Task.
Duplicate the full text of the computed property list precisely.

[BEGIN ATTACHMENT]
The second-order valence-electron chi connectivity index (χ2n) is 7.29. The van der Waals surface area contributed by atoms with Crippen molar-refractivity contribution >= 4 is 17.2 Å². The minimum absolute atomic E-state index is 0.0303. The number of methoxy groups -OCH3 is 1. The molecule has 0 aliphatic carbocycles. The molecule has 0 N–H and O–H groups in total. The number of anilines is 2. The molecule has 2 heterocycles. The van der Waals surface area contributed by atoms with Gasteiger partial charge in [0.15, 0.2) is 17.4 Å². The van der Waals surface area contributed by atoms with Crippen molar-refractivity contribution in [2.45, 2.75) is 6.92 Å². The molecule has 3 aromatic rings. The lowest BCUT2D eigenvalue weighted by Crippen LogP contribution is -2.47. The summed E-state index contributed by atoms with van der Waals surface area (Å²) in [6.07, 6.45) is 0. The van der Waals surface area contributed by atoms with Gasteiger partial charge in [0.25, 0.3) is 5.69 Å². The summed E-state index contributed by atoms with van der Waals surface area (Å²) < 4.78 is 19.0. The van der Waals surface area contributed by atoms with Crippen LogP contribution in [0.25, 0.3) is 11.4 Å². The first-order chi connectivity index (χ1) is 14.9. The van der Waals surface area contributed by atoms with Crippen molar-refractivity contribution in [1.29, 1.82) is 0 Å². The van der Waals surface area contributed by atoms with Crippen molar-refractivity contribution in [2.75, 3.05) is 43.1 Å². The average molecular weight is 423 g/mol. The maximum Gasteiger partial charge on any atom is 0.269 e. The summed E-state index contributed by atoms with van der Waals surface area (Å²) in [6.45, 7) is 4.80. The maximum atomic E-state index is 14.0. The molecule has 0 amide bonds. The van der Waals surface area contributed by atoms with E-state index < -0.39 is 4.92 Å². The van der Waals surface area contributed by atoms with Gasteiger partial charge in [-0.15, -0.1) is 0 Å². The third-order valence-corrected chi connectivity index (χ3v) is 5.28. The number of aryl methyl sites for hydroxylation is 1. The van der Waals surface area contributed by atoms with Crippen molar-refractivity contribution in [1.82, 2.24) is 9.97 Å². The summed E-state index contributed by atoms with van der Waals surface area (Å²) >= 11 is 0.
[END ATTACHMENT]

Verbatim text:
The second-order valence-electron chi connectivity index (χ2n) is 7.29. The van der Waals surface area contributed by atoms with Crippen molar-refractivity contribution >= 4 is 17.2 Å². The minimum absolute atomic E-state index is 0.0303. The number of methoxy groups -OCH3 is 1. The molecule has 0 aliphatic carbocycles. The molecule has 0 N–H and O–H groups in total. The number of anilines is 2. The molecule has 2 heterocycles. The van der Waals surface area contributed by atoms with Gasteiger partial charge in [0.15, 0.2) is 17.4 Å². The van der Waals surface area contributed by atoms with Crippen molar-refractivity contribution in [2.45, 2.75) is 6.92 Å². The molecule has 3 aromatic rings. The lowest BCUT2D eigenvalue weighted by Crippen LogP contribution is -2.47. The summed E-state index contributed by atoms with van der Waals surface area (Å²) in [6.07, 6.45) is 0. The van der Waals surface area contributed by atoms with Gasteiger partial charge in [0.25, 0.3) is 5.69 Å². The summed E-state index contributed by atoms with van der Waals surface area (Å²) < 4.78 is 19.0. The van der Waals surface area contributed by atoms with Crippen LogP contribution in [0.25, 0.3) is 11.4 Å². The first-order chi connectivity index (χ1) is 14.9. The van der Waals surface area contributed by atoms with Crippen molar-refractivity contribution in [1.29, 1.82) is 0 Å². The van der Waals surface area contributed by atoms with Crippen molar-refractivity contribution in [2.75, 3.05) is 43.1 Å². The average molecular weight is 423 g/mol. The maximum Gasteiger partial charge on any atom is 0.269 e. The summed E-state index contributed by atoms with van der Waals surface area (Å²) in [6.45, 7) is 4.80. The maximum atomic E-state index is 14.0. The molecule has 0 amide bonds. The van der Waals surface area contributed by atoms with E-state index < -0.39 is 4.92 Å². The van der Waals surface area contributed by atoms with Gasteiger partial charge in [-0.15, -0.1) is 0 Å². The third-order valence-corrected chi connectivity index (χ3v) is 5.28. The number of aryl methyl sites for hydroxylation is 1. The van der Waals surface area contributed by atoms with Crippen molar-refractivity contribution in [1.82, 2.24) is 9.97 Å². The summed E-state index contributed by atoms with van der Waals surface area (Å²) >= 11 is 0.